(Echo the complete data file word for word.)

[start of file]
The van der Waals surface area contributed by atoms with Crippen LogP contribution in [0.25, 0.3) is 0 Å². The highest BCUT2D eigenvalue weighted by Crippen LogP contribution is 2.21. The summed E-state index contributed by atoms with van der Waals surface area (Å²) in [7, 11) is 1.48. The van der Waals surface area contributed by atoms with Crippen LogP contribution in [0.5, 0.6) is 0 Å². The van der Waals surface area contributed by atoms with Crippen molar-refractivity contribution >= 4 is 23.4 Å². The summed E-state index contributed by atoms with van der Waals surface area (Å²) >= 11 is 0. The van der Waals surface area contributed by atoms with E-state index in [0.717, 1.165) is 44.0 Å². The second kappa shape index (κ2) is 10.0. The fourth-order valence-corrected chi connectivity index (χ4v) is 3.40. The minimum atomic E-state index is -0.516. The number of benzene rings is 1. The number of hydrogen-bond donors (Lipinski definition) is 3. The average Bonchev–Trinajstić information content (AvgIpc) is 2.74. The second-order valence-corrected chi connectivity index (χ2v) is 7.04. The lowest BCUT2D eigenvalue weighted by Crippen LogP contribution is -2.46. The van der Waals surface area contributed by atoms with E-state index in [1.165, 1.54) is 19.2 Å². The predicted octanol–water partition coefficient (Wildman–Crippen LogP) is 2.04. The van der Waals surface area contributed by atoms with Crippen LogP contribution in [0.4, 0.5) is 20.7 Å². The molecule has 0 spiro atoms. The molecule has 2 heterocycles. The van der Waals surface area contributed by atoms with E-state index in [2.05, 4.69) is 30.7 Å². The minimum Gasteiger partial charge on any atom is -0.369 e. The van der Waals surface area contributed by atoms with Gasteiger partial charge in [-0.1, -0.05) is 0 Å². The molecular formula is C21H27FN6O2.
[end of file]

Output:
The van der Waals surface area contributed by atoms with Crippen LogP contribution in [0.25, 0.3) is 0 Å². The highest BCUT2D eigenvalue weighted by Crippen LogP contribution is 2.21. The summed E-state index contributed by atoms with van der Waals surface area (Å²) in [7, 11) is 1.48. The van der Waals surface area contributed by atoms with Crippen LogP contribution in [0.5, 0.6) is 0 Å². The van der Waals surface area contributed by atoms with Crippen molar-refractivity contribution >= 4 is 23.4 Å². The summed E-state index contributed by atoms with van der Waals surface area (Å²) >= 11 is 0. The van der Waals surface area contributed by atoms with E-state index in [0.717, 1.165) is 44.0 Å². The second kappa shape index (κ2) is 10.0. The fourth-order valence-corrected chi connectivity index (χ4v) is 3.40. The minimum atomic E-state index is -0.516. The number of benzene rings is 1. The number of hydrogen-bond donors (Lipinski definition) is 3. The average Bonchev–Trinajstić information content (AvgIpc) is 2.74. The second-order valence-corrected chi connectivity index (χ2v) is 7.04. The lowest BCUT2D eigenvalue weighted by Crippen LogP contribution is -2.46. The van der Waals surface area contributed by atoms with E-state index in [1.165, 1.54) is 19.2 Å². The predicted octanol–water partition coefficient (Wildman–Crippen LogP) is 2.04. The van der Waals surface area contributed by atoms with Crippen LogP contribution in [0.4, 0.5) is 20.7 Å². The molecule has 0 spiro atoms. The molecule has 2 heterocycles. The van der Waals surface area contributed by atoms with E-state index in [2.05, 4.69) is 30.7 Å². The minimum Gasteiger partial charge on any atom is -0.369 e. The van der Waals surface area contributed by atoms with Gasteiger partial charge in [-0.1, -0.05) is 0 Å². The molecular formula is C21H27FN6O2.